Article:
UW-Whitewater officials announced Thursday a major donation the university said would pay for a new administrator who would work as a liaison between UW-Whitewater and Rock County businesses.
The “substantial” donation from philanthropists and former Janesville residents Quint and Rishy Studer would pay for a full-time director of strategic engagement based at UW-Whitewater at Rock County in Janesville, the university said.
According to a university release, the person hired would help connect businesses and industries in Rock County with “the necessary resources on campus to broaden opportunities and create partnerships.”
A director of strategic engagement would play a “key role” in curriculum development and would implement programs, courses and certifications tailored to Rock County businesses.
According to a job description provided by UW-Whitewater, the director would work through the chancellor’s office. The position would pay between $65,000 and $99,000 annually.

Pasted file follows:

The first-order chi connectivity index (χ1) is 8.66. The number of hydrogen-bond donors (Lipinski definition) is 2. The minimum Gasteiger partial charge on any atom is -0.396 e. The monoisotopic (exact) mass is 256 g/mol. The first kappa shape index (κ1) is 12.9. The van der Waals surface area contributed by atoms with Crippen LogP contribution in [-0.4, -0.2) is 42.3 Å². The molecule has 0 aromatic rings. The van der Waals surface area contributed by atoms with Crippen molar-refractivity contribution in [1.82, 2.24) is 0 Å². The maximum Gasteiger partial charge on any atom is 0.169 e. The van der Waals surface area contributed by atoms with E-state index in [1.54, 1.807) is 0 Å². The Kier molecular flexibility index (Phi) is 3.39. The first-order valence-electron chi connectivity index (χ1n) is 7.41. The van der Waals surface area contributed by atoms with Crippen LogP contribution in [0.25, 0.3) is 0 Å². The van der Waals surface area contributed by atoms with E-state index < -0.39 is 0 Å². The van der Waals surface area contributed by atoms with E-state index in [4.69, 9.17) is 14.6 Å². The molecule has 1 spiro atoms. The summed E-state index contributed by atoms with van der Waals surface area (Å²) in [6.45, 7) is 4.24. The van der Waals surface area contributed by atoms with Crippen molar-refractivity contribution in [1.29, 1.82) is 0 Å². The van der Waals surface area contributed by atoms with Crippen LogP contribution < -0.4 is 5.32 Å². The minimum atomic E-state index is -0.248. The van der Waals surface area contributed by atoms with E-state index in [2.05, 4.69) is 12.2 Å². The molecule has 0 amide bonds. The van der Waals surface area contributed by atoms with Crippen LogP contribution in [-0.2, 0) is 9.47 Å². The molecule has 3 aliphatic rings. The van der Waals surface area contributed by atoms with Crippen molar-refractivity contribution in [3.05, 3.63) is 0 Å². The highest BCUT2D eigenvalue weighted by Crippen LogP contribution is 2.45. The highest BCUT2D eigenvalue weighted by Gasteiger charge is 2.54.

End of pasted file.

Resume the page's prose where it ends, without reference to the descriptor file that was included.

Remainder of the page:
UW-Whitewater did not disclose the amount the Studers donated to support the new position, but it’s being considered a partnership between the university and the Studer Community Institute, a nonprofit community-building and economic development organization.
Quint Studer, a former hospital and health care business consultant, graduated from UW-Whitewater in 1973. He and Rishy Studer live in Pensacola, Florida.
In 2012, the Studers established a $1 million scholarship fund at UW-Whitewater for Janesville School District students.
Quint Studer said in a statement that he sees higher education as playing a vital role in communities developing and retaining workforce talent.
He said he wants to invest in the continued revitalization of Rock County and Janesville. He considers his donation to UW-Whitewater, and the university-to-business coordinator it would support, to be in the same spirit as revitalization work that is occurring in downtown Janesville and downtown Beloit.
UW-Whitewater Chancellor Beverly Kopper said the university is “deeply committed to serving Rock County, the region and the state.”
“I believe this new position contributes to our shared vision and shows what can happen when we all dream big,” Kopper said.